In the Hindu tradition, there are many rituals and customs that are involved in a wedding. While the groom is considered to be an incarnation of Lord Vishnu, the bride is considered to be a form of Goddess Lakshmi, the deity of wealth and prosperity. Therefore, giving the daughter away (or kanyadaan) is a very emotional as well as a religiously significant act for the bride's parents in an Indian wedding.
It is a moment in every wedding that is charged with emotions, as the father makes the ultimate sacrifice by giving away his beloved daughter into the care of another man, her husband, for a lifetime. Come with us as we take a journey into the emotional and religious significance behind the kanyadaan ceremony of a traditional Indian wedding.
To understand why kanyadaan is so emotionally charged, it is important to understand how a father feels for his daughter. This is something that is not unique to India, for it is a global emotion that fathers share a special bond with their daughters while the mother and son have a close bonding. Even the most possessive and rigid father is known to melt under the sweet smile of his daughter.
Fathers consider their little girls as the most prized possessions and take great care in their upbringing. They are also the ones who pamper all their wishes, despite the scolding from the mother! So close is their bond that the thought of just handing her over to someone else can be heart-wrenching. However, it is a fact of life that every Indian wedding must have a kanyadaan.
Though this particular ritual of handing over the responsibility of the daughter to another is not peculiar to Hindu tradition, it is definitely given more importance due to its religious implications. A typical Indian wedding starts with the usual pomp and festivity, with everyone cheering the bride and the groom through the different rituals. Even the seven vows that the couple takes around the holy fire, is something that brings on some teasing and smiles. However, the atmosphere completely transforms when the father of the bride places her hands into the groom's.
For the father of the bride, this is a symbol that he is now transferring his daughter's responsibility to the groom. Considered as the noblest donation possible by a couple, giving away of the “prosperity” of their life, is an emotional moment for everyone who is present.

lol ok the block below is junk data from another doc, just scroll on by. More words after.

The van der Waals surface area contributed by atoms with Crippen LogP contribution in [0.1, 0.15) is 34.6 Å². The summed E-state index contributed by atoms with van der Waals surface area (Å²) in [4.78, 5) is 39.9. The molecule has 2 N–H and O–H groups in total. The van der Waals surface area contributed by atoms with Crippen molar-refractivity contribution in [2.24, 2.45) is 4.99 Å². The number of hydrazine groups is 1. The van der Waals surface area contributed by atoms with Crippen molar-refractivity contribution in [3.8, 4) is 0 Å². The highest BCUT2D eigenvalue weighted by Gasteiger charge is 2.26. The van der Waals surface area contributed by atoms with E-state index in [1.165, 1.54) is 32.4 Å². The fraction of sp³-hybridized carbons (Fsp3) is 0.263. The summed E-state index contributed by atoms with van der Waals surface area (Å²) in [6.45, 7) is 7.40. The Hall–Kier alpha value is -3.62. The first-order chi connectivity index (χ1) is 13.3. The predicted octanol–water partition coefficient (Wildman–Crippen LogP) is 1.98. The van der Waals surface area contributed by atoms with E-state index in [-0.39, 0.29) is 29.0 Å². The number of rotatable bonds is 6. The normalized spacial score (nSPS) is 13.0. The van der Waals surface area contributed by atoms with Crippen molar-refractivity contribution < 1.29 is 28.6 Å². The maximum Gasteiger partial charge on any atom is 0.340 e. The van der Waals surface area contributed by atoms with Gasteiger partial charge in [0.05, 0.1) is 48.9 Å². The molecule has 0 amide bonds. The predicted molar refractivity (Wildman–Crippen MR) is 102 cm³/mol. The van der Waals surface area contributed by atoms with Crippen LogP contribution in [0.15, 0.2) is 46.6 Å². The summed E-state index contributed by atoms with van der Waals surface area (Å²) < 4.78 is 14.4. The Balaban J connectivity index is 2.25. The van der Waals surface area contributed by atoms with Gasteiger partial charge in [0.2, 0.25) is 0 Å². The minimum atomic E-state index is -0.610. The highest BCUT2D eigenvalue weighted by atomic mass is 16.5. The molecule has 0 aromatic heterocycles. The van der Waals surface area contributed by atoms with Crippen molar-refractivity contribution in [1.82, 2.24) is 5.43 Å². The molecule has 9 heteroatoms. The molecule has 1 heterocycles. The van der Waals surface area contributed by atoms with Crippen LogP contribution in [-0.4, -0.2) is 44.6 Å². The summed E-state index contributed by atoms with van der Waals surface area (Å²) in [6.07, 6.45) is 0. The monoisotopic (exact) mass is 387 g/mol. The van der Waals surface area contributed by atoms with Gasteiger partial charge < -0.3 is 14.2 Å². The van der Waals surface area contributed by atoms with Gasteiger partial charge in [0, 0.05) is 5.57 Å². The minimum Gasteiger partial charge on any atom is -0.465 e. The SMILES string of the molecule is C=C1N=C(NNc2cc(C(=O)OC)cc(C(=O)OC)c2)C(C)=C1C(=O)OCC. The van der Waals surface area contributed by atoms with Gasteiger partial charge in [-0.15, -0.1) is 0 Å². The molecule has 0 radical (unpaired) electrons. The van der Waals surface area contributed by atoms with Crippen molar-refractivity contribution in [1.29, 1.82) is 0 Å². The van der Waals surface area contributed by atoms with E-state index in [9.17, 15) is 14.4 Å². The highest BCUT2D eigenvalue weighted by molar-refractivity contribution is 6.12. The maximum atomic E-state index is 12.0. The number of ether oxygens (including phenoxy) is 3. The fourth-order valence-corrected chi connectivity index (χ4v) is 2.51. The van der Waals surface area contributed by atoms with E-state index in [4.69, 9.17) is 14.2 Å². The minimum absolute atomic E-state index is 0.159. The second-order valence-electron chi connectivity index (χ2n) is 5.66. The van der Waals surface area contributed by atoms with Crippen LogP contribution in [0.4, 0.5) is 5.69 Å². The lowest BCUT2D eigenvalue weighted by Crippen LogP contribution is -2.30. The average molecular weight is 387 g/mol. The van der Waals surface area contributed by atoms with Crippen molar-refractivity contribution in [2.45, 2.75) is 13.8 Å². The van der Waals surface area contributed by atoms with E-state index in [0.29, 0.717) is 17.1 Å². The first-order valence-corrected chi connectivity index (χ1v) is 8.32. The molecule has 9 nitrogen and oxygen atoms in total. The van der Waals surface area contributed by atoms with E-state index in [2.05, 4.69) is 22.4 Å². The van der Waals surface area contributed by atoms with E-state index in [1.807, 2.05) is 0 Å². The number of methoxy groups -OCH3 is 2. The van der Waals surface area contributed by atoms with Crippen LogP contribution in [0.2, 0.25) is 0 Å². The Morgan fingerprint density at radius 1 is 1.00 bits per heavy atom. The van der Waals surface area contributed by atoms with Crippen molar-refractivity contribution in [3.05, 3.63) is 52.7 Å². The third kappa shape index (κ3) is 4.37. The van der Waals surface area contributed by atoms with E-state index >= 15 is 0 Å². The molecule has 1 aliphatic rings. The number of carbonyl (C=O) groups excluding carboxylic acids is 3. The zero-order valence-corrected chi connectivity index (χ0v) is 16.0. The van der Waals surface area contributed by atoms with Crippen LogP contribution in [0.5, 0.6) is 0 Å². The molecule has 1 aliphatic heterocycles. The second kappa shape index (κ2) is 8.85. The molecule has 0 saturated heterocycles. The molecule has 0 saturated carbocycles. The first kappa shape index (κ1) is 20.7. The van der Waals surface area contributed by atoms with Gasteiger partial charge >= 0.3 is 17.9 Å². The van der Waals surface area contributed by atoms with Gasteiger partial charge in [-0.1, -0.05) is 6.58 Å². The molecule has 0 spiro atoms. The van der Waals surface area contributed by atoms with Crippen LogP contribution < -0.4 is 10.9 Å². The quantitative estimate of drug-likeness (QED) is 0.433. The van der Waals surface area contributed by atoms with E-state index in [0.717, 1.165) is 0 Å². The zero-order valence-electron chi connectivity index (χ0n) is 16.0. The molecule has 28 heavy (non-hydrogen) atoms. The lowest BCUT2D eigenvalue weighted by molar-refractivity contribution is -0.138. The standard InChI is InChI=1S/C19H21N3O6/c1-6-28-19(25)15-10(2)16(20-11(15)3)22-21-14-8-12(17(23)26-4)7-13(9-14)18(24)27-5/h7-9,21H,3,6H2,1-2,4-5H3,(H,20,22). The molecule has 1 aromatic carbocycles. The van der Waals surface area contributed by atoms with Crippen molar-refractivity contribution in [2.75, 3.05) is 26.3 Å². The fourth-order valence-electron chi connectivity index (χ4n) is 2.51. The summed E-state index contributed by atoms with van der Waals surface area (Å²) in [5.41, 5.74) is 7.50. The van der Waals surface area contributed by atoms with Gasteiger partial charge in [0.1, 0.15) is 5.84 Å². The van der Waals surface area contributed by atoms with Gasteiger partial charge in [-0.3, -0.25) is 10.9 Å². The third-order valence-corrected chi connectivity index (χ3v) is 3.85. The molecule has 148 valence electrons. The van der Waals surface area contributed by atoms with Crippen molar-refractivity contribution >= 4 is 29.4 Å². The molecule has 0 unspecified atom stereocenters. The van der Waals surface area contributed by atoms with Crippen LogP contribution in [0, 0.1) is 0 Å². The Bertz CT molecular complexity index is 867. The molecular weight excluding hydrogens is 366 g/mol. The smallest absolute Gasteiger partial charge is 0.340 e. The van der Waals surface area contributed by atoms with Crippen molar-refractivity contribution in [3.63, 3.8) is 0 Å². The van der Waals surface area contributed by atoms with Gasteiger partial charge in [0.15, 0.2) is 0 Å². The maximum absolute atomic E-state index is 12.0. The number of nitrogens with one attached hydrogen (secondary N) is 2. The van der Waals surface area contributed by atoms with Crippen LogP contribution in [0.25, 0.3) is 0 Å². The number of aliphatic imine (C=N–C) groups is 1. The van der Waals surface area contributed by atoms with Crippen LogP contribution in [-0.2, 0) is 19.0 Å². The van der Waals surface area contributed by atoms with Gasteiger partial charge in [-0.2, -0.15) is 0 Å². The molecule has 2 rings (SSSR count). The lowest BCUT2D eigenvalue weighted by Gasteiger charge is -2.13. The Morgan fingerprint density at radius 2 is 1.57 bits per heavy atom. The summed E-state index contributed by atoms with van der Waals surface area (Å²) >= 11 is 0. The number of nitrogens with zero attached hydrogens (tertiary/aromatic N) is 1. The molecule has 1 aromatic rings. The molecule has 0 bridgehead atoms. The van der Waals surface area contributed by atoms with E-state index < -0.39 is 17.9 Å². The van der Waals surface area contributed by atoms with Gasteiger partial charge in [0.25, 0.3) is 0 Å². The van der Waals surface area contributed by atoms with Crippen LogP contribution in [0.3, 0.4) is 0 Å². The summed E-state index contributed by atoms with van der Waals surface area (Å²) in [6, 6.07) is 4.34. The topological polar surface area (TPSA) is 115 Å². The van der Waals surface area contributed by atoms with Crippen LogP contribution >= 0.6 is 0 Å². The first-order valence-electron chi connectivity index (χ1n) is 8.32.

As the groom is considered to be Lord Vishnu at the time of the wedding, kanyadaan is the biggest offering that any parent can ever make to the God. It is believed that kanyadaan purifies the parents’ of the bride of all their sins (even those that they might have committed in their previous births).
It is also a ritual where it is stressed for the groom that his bride is the most precious “gift” that he will ever receive in his life, and he has to honour her and cherish her likewise. The groom promises to take care of their daughter, forever.
Taking place just before the mangalpheras, during this ceremony, the father of the bride places her right hand in that of the groom’s, this is known as hastamilap. Along with this, betel leaves, betel nut, flowers, dry fruits, conch, gold and money are also placed in their hands. After this, holy water or milk is poured over their palms, as the holy verses are being recited by the priest.
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The groom then places his hand on the right shoulder of the bride, as his way of taking on her responsibilities. All this symbolises that their fates and lives are now interlinked. In certain communities, after this, the hands of the bride and the groom are tied together with a white cloth to secure their bond from the evil eye. The groom holds the bride’s hands even as they take the pheras, and recite the holy vows of togetherness.
The Hindu traditions place a lot of stress on fasting, before participating in any religious event. In most communities, parents of the bride observe a fast before making the ultimate donation or "daan” of their daughter.
Though kanyadaan is an emotional moment for fathers and daughters, it is also an intrinsic part of the entire wedding. It is one ritual that cuts the link of the bride with her family and leaves her free to accept the new family and life that she is now a part of.
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